But don’t pat yourself on the back just yet—some so-called health foods are really just junk food in disguise. Here are some common healthy food imposters that can seriously sabotage your nutrition goals.
Granola1 of 11
Whole-grain granola might seem like a healthy pick, but some commercial versions are loaded with more sugar than a can of Coke! Brown sugar and honey are often used to sweeten this snack, but sugar can also be disguised in the ingredients list as "brown rice syrup," "dextrose" or "evaporated cane juice."
Read those labels carefully: Some brands contain up to 25 grams of sugar in a tiny 1/4 cup serving. Consider snacking on a homemade version or low-sugar granola instead.
Fruit Snacks2 of 11
You'd think snacks with "fruit" in the name would be healthy for you, but these tiny candies are no healthier than a package of gummi bears. While there is a tiny bit of actual fruit involved (the "fruit puree" or "fruit juice" in the ingredient list), a quick scan of the label tells us that the bulk of the product is simply corn syrup, gelatin and a laundry list of additives and artificial colors.
An actual piece of fruit is a much healthier option and will provide vitamins and fiber that your body needs.
Low-Fat Yogurt3 of 11
Don't be fooled by the "healthy" fruit and yogurt combos lining the dairy shelves—several contain more grams of sugar than two Krispy Kreme doughnuts. And since the fatty acids are stripped out of low-fat dairy, it doesn't pack the same satiating punch as full-fat dairy does, meaning you'll be hungry again before you know it.
If you want a more nutritious yogurt option, choose either plain or Greek yogurt and add your own sliced fruit.
Pretzels4 of 11
While pretzels are low in fat and may be a healthier choice than a bag of chips, they still have essentially no nutritional value. Pretzels were the healthy snack darlings of the 90s, and that satisfying crunch means they pair well with everything from hummus to peanut butter.
However, one small serving can deliver a quarter of your sodium needs for the day. And beware of the flavored pretzels as well. In adding flavor, companies also add to calorie, fat and sugar totals.
Protein Bars5 of 11
An easy grab-and-go choice, protein bars make you think they are a quick and delicious way to meet your protein needs. Sadly, with so much added sugar and an ingredient list that reads like a chemistry textbook, many are no better for you than a full-size candy bar.
Pay attention to the label and check the calorie count as well. Many bars contain 300 to 400 calories and are better suited as a meal replacement than a snack. If you want the convenience of a bar, keep an eye on the sugar and calorie counts and choose one made with whole foods and only a few ingredients.
Trail Mix6 of 11
Trail Mix conjures up the image of a fit and happy hiker climbing their way up a trail while enjoying a handful of mixed nuts and dried fruit. And while that idyllic picture sounds lovely, in reality most of us are consuming trail mix at our desks—and said trail mix is a lot less healthy.
The trail mix that lines the grocery store shelves these days does contain nuts and dried fruits, but it's also likely to contain candies, chocolates and plenty of added sugars and salt. To keep this snack from turning into dessert, make your own trail mix or choose one with nuts and dried fruit (with no added sugars). Watch your portion size as well. A small handful can contain several hundred calories and a good deal of fat.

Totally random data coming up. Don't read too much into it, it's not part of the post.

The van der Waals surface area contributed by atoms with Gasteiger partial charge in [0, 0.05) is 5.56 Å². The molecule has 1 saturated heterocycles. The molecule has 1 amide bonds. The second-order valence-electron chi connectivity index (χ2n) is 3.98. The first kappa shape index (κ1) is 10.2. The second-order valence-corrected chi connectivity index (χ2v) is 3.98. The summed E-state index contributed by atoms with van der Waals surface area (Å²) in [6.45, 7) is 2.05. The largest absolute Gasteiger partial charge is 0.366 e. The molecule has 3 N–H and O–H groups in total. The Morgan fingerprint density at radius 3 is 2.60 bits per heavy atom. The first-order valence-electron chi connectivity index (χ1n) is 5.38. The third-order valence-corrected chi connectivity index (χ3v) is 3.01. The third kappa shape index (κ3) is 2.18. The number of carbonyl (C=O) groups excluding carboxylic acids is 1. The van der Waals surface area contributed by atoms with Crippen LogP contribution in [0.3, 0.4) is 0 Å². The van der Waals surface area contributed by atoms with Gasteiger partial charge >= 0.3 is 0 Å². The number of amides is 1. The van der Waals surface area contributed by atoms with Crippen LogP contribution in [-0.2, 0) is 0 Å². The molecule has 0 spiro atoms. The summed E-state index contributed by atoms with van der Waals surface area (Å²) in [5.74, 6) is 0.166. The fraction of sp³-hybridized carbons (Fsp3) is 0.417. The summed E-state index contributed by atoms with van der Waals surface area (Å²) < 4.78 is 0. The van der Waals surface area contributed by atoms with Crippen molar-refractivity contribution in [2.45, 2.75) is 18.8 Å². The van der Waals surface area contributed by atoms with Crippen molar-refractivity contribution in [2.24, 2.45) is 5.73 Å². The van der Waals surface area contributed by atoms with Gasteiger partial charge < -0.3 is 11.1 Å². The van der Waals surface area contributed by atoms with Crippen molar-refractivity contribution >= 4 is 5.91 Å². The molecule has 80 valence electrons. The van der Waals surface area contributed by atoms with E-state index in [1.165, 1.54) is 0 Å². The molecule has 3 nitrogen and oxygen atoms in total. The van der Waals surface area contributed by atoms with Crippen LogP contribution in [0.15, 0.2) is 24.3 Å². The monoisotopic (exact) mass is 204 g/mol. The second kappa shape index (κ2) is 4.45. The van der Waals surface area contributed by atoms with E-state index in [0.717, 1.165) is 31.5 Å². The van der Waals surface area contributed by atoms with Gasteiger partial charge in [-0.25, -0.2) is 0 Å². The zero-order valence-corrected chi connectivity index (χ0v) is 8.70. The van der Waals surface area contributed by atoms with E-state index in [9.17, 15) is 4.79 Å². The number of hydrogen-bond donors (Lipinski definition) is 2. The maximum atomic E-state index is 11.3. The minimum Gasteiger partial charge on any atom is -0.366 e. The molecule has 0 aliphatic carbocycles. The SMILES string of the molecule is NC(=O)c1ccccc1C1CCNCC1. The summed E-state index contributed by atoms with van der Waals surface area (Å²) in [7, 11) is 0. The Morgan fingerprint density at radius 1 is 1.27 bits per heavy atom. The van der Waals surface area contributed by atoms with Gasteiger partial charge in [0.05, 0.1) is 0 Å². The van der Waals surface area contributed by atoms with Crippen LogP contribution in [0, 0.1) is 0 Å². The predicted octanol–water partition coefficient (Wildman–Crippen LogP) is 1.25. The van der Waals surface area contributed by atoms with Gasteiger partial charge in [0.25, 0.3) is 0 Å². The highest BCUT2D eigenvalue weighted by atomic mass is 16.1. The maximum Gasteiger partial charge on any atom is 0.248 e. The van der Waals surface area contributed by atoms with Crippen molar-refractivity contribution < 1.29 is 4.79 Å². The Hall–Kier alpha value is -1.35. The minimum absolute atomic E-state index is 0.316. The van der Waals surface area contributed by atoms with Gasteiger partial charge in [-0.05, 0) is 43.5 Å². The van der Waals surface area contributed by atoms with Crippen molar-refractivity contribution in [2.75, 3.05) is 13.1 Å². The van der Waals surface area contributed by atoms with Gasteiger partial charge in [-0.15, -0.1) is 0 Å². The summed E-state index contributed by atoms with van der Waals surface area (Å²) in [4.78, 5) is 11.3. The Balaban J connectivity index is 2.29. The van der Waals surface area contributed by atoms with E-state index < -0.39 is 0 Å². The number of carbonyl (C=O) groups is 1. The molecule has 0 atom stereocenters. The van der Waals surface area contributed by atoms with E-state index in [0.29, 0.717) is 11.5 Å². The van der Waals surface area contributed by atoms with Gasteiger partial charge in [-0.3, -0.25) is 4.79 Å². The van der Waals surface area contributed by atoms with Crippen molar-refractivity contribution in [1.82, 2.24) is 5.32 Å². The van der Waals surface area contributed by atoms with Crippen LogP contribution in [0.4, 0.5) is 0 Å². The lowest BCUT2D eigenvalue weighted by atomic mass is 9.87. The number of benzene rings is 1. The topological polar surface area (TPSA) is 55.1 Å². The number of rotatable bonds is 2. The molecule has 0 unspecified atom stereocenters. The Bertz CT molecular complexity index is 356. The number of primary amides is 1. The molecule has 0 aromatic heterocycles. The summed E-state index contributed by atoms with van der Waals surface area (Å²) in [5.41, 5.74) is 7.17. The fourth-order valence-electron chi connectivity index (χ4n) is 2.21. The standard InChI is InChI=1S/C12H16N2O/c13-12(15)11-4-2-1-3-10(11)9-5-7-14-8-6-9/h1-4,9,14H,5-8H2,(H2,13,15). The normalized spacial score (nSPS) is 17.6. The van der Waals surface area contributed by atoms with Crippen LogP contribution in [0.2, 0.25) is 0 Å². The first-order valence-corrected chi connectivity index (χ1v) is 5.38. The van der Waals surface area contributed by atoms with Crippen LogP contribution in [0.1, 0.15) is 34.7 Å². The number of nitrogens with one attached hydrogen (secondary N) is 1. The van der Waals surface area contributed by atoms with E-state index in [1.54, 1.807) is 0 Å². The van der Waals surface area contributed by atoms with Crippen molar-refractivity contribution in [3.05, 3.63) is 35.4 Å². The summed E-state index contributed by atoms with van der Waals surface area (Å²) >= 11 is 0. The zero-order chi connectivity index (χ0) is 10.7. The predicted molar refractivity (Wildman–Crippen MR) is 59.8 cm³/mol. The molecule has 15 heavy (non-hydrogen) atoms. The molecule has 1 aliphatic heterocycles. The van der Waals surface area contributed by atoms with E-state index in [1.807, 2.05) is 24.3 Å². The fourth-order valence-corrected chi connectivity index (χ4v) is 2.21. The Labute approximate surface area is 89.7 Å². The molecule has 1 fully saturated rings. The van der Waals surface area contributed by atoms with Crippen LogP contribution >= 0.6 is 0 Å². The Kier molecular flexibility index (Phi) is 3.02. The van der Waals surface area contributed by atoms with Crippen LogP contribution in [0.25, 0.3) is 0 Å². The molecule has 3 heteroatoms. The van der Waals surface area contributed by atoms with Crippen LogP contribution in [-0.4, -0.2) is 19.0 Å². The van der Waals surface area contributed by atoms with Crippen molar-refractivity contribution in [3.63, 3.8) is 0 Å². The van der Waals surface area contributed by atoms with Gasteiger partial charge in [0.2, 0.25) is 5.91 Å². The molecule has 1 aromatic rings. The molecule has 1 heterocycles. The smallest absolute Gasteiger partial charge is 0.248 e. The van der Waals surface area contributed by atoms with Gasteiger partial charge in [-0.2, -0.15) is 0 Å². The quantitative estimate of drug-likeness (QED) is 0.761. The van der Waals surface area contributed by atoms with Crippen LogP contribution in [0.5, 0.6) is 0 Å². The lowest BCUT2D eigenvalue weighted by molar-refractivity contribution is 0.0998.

Gourmet Popcorn7 of 11
With flavors like White Cheddar, Jalapeno, Kettle Corn and Sea Salt & Pepper, gourmet popcorn is making a name for itself in the snack food aisle.
Though we may think these snacks are low-calorie, the flavored varieties add sugar, salt and fat to increase both the taste and our waistlines. A single serving of white cheddar popcorn can contain as much as 13 grams of fat—that's 20 percent of the recommended daily value. For a healthier option, air-pop your own corn and lightly salt.
Smoothies8 of 11
Smoothies have enjoyed their reputation as a health food for many years. And indeed, if they are made with whole foods and healthy ingredients these drinks can be nutritional powerhouses. But sadly, most store-bought versions are often loaded with extra fat, sugar and calories. Even versions using only healthy ingredients and containing no added sugars can end up delivering more of a caloric punch than desired.
To turn this frozen beverage back into a health food, skip the fruit juices and make your smoothies with plant milks, low-sugar fruits, protein, veggies and healthy fats.
Rice Cakes9 of 11
These light, airy cakes are low-fat, low-cholesterol and... low taste. Their flavor is as bland as their nutritional content. Even though a large cake is only 40 to 50 calories, it contains virtually no nutritional value whatsoever. Even "whole grain" rice cakes typically remove part of the germ, stripping the grain of its nutrition. The flavored cakes only add fat, sugar and other questionable additives.
If your heart is set on rice cakes, choose a plain version and add hummus and veggies or peanut butter to make it a more nourishing snack.
Veggie Chips10 of 11
You'll find quite a few people reaching for veggie chips in an effort to try and satisfy that urge for a crunchy snack while still eating healthy. But even though the bags of chips feature beautiful pictures of leafy greens, carrots and beets, just how healthy are they?
If you look closely at the ingredient list, you'll find that veggie chips often rival potato chips in salt and fat content. And though they do contain vegetables in the form of powders and starches, almost all of the fiber and nutritional content has been stripped away. For a healthier crunch, try carrot or celery sticks with hummus.